• Strike - Knocking down all 10 pins on the first throw.
  • Turkey - Three strikes in a row
  • Ham Bone - Four strikes in a row.
  • Heads - The heads are usually the strongest part of the lane. They are strong because it has to absorb the impact to the ball hitting the lane. The head is located in the front part of the lane.
  • Foundation Frame - The Foundation Frame is the 9th frame. Bowlers call it that because it will help them or hurt them in the 10th frame.
  • Fast Eight - This usually by going high in the pocket and leaving the 4-9 for right-handers and the 6-8 for lefties.
  • Dutch 200 - This is when you go strike, spare in the pattern for the entire game.
  • Channel - The channel is the gutter.
  • Balance Hole - Balance holes are added to balls with to much side weight. If a ball has to much side weight it will hook much more. So a balance hole is added to even it out.
  • Back Ends - The back end is the last 20 or 15ft of the lane. They do not oil the back end so that you can create friction for your ball to hook.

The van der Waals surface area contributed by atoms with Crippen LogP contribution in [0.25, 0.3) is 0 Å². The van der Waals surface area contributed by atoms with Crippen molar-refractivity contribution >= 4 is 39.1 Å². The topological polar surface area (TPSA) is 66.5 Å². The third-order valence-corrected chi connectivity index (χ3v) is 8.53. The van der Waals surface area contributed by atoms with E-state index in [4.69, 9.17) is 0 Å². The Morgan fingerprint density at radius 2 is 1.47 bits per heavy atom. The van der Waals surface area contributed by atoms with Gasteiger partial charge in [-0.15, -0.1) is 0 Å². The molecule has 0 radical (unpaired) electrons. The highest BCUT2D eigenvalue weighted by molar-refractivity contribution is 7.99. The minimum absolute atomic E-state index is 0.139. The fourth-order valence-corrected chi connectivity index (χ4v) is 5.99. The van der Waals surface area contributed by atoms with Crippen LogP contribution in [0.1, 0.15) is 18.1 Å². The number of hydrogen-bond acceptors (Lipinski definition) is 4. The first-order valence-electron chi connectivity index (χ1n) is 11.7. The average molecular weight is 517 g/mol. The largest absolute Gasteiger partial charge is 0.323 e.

• Kegler - German word for bowler.
  • Open Bowling - Is when you are just bowling with family and having fun. Or also practicing.
  • Pin Deck - Where the pins sit on the lane.
  • Oil - The substance on the lane that protects the lane from the ball. It's not nearly the same oil used in cars.
  • Span - The distance from the finger holes to the thumb hole
  • Re-Rack - A bowler will ask for a re-rack when they do not like the way the pins are set up.
  • Open Frame - When you do not pick up all of the pins left after the second shot.
  • Loft - The time the ball stays in the air after being released.
  • Cranker - A cranker is a bowler who puts lots of revolutions on their bowling ball. They can play deep in the lane and has a big hook.
  • Tweener - A tweener is less aggressive as a cranker. They have less hook and less revs. They will usually play around the third arrow to second arrow.
  • Stroker - A stroker is the less aggressive bowling style. That doesn't mean that it is a disadvantage. Strokers can play more straight and throw it around the first and second arrow. Walter Ray Williams Jr is considered a stroker.

Companies

The bowling industry has many companies that make bowling balls, bags, equipment, machines shoes etc. Here is a list of the most popular in the industry.